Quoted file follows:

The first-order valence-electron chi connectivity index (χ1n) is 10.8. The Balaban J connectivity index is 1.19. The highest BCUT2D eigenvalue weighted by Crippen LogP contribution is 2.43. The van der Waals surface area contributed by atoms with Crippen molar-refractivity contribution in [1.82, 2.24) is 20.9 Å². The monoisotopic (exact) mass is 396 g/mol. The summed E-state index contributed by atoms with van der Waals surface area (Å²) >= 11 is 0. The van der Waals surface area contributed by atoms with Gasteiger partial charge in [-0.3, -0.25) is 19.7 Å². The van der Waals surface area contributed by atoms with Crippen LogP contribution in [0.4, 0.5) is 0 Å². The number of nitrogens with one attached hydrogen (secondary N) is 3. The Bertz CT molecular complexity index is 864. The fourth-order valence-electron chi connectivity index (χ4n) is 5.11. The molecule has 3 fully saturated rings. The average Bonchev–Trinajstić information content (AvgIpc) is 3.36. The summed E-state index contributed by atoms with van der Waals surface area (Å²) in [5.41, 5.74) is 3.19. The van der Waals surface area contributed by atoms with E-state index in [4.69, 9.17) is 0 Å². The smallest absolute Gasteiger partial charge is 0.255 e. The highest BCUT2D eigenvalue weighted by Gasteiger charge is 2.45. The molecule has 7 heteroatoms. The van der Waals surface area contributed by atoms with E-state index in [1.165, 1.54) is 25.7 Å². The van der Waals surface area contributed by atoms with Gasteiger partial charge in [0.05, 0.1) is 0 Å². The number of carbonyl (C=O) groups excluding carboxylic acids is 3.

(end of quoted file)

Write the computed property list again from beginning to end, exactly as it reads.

The first-order valence-electron chi connectivity index (χ1n) is 10.8. The Balaban J connectivity index is 1.19. The highest BCUT2D eigenvalue weighted by Crippen LogP contribution is 2.43. The van der Waals surface area contributed by atoms with Crippen molar-refractivity contribution in [1.82, 2.24) is 20.9 Å². The monoisotopic (exact) mass is 396 g/mol. The summed E-state index contributed by atoms with van der Waals surface area (Å²) >= 11 is 0. The van der Waals surface area contributed by atoms with Gasteiger partial charge in [-0.3, -0.25) is 19.7 Å². The van der Waals surface area contributed by atoms with Crippen LogP contribution in [0.4, 0.5) is 0 Å². The number of nitrogens with one attached hydrogen (secondary N) is 3. The Bertz CT molecular complexity index is 864. The fourth-order valence-electron chi connectivity index (χ4n) is 5.11. The molecule has 3 fully saturated rings. The average Bonchev–Trinajstić information content (AvgIpc) is 3.36. The summed E-state index contributed by atoms with van der Waals surface area (Å²) in [5.41, 5.74) is 3.19. The van der Waals surface area contributed by atoms with E-state index in [4.69, 9.17) is 0 Å². The smallest absolute Gasteiger partial charge is 0.255 e. The highest BCUT2D eigenvalue weighted by Gasteiger charge is 2.45. The molecule has 7 heteroatoms. The van der Waals surface area contributed by atoms with E-state index in [1.165, 1.54) is 25.7 Å². The van der Waals surface area contributed by atoms with Gasteiger partial charge in [0.05, 0.1) is 0 Å². The number of carbonyl (C=O) groups excluding carboxylic acids is 3.